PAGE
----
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Student thwarts burglary

Kelly Meehan and Kaitlynn Riely | Wednesday, October 25, 2006

A potential burglary attempt in a student house at 113 North Saint Peter’s St. was thwarted on the first day of this year’s fall break when a neighbor spotted a man entering the house through an unlocked window and called the police.

Saint Mary’s senior Rose Zeidler was talking to a friend on the phone in her kitchen Oct. 13 around 10 p.m. when she saw a man attempting to enter her neighbor’s house. She said she quickly hung up the phone and called the police.

“While I was on the phone with the police he managed to shimmy open the window and find a bucket to get into the house,” Zeidler said.

She didn’t get good look at his face, but said he about a 5-foot-8 black man, with close cut hair, jeans and a leather jacket. The police sirens must have scared off the intruder, Zeidler said, because she said she heard the man leave the house and run away.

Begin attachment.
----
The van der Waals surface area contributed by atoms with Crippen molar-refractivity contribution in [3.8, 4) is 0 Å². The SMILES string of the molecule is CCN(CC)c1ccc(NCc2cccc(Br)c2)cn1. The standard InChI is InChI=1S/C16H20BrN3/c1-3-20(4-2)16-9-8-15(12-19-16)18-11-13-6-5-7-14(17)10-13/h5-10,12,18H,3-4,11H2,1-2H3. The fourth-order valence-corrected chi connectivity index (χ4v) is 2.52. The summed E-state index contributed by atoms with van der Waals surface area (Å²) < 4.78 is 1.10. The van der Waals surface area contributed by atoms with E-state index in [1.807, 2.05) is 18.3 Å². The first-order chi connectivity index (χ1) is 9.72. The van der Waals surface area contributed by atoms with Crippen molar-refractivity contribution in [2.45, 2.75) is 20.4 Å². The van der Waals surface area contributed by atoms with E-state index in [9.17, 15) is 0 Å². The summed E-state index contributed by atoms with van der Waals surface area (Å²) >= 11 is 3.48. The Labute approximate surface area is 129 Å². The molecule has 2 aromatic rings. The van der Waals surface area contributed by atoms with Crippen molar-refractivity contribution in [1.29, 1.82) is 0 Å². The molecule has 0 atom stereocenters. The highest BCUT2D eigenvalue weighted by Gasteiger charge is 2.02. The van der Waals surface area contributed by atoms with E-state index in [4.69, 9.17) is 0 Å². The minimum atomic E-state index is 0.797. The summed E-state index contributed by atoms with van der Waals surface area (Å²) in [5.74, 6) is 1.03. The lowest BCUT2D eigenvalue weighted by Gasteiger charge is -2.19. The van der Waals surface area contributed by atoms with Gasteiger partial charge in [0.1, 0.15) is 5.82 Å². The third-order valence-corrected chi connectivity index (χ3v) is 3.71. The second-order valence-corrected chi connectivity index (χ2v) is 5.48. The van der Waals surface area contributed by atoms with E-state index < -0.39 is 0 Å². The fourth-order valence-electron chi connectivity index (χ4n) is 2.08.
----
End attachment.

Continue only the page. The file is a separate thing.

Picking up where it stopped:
One of the house residents, Notre Dame senior Ryan Keckley said another neighbor called him to tell him police were surrounding his house. He said it appeared the intruder tried to take a stereo receiver from inside the house, since this was on the floor when he came home. Nothing appeared to be missing, he said.

This year’s break as a whole had few reported robberies at popular student housing complexes like Clover Ridge, Turtle Creek and Lafayette Apartments, perhaps due to local landlords’ preventative actions.

Kramer Properties owner Mark Kramer said while none of his homes or apartment complexes (Lafayette Apartment and Notre Dame Apartments) were broken into, it is crucial to take a “proactive approach” and realize “anything can happen anywhere at any time.”

Kramer said it was “not unusual” that very few break-ins occurred during break.

To help deter potential crimes, Kramer Properties’ maintenance team patrols its properties daily and has hired off-duty Mishawaka police officers to serve as additional security at Lafayette Apartments, he said.

“The apartment complexes usually are the ones that get hit first,” Kramer said.